Liverpool against Manchester City is not usually a game that results in a lack of goals. In just four games last season, a total of eighteen goals were scored.
So the “Challengers versus Champions” (Sky TM) match would appear to be a damp squib after all the weeks of hype. Feeling like 0-0 from a long way out, it was far from the most interesting game I’ve ever seen. Long spells of it were actually outright dull but as a fan of the tactical battle, I thought there were a lot of fascinating points to consider.
It was akin to a chess match, which is a very overused term but very apt in this instance. In a game of chess, one bad mistake can allow your opponent to box you in for several moves. On Anfield’s lush green turf, one bad pass allowed either Liverpool or Manchester City a couple of energy sapping minutes of possession.
Riyad Mahrez’s penalty (sponsored by NASA) aside, there were very few sights of checkmate for either team. I don’t play much chess but I do know that both managers did a very fine job of keeping their King well protected.
Off the field, there is an element of nastiness and pettiness creeping in between Liverpool and Manchester City, which is sad given they are two sets of fans who have historically got along relatively well. But on the field, there is a huge amount of respect for each other from the two managers.
Jürgen Klopp has this week been described as Pep Guardiola’s kryptonite – his Achilles heel.
I can understand that argument as the German has caused a great deal of trouble for the Spaniard down the years. Guardiola has just overseen a 100 point season at the Etihad, so I doubt he spends too much of his time losing sleep over the issue. But he definitely made tactical changes to his approach at Anfield and it was definitely with last season in mind.
Aside from the 5-0 shellacking at the Etihad, we ran riot whenever we came up against Manchester City. Our trident of terror upfront overloaded City’s usually composed back four and goalkeeper. But that’s no surprise – City crush teams psychologically. Teams turn up against them looking to avoid a thrashing and this is something that Liverpool are trying to do too. But it means that the City defence is not tested too often. When it does, it can crumble as we have been able to demonstrate so spectacularly.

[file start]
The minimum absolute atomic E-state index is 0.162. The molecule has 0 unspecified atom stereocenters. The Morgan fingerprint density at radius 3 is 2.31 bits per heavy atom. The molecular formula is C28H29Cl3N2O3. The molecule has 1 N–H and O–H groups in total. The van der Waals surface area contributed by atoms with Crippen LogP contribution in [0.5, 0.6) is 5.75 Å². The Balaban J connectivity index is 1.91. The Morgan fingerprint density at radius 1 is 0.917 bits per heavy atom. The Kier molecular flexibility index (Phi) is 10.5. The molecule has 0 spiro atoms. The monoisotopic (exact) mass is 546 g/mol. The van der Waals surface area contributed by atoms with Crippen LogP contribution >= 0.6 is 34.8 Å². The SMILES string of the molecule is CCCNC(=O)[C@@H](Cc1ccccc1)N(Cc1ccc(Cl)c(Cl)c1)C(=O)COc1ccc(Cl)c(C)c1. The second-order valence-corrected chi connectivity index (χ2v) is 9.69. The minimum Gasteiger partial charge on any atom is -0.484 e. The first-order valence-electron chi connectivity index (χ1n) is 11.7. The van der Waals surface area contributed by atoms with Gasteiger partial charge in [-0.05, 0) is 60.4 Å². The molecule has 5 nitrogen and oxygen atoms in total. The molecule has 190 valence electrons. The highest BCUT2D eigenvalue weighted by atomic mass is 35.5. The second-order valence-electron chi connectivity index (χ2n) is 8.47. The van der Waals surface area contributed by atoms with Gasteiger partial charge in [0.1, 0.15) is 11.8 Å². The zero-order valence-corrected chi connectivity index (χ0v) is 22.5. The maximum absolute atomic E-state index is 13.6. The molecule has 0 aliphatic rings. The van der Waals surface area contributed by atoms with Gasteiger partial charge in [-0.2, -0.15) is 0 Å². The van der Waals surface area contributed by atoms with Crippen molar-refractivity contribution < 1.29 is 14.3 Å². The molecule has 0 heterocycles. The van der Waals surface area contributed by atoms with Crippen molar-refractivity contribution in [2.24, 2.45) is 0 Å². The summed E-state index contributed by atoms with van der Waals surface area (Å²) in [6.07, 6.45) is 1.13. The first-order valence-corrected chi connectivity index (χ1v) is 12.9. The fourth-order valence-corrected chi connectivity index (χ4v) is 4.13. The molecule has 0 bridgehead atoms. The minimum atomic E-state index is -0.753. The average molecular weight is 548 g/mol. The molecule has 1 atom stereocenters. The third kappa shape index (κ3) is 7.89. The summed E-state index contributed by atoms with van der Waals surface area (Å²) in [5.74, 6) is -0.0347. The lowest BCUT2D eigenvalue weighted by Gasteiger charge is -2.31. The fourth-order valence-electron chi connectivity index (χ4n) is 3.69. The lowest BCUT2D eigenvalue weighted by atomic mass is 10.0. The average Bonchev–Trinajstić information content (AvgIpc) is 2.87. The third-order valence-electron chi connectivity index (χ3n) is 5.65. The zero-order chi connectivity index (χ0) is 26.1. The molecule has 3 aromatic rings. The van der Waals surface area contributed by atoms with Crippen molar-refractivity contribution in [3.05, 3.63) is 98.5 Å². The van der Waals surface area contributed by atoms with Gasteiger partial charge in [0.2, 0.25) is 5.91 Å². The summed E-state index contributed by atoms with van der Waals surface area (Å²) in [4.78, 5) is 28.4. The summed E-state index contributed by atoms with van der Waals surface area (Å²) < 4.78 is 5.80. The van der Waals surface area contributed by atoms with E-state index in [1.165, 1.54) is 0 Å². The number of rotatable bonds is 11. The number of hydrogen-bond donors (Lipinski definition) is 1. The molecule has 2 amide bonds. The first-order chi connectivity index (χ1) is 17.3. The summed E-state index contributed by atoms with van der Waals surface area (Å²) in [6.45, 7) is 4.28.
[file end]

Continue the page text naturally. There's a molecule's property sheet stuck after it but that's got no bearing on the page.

It’s no coincidence that Hurricane Liverpool has made Guardiola think twice about adopting the same approach this term.
Manchester City are heavily reliant upon their fast, attacking fullbacks. Benjamin Mendy, cheerleader extraordinaire, and Kyle Walker are a huge part of the way they play. Their ability to get to the byline allows City to have a better chance of breaking down the litany of bus parkers that suck the fun out of the league.
However, they were hardly in the game against the Reds. Their rare attacking forays did cause problems but the amount of respect shown to Liverpool was very telling of just how much concern we cause other teams. We made changes ourselves of course, but we didn’t go all out to win the game like we would have done against other teams.
Salah, Mane and Firmino each to score 15 or more PL goals 18/19 – 3.50*
Daniel Sturridge was a late replacement for Roberto Firmino, but it was very much a like for like change as opposed to a supplementary one. If we were truly chasing the game, we could have thrown Sturridge into the mix as well as Firmino, Salah and Mané.
Had that been more or less any other team, we would have gone for the three points without question. But a draw against Manchester City is a good result from my point of view.
And of course, you take a result of any kind when you’re staring down the barrel of an 85thminute penalty.
I just hope that my next aeroplane journey is not inconvenienced by Riyad Mahrez’s ICBM returning to earth orbit.
All joking aside, that was a good defensive display even if we were blunted in attack. We showed high levels of concentration for the long spells where we didn’t have the ball – not something we are used to.
We now get an international break to reconvene and get ready for a key run of games against opposition we’d hope to beat.
*all odds are subject to change
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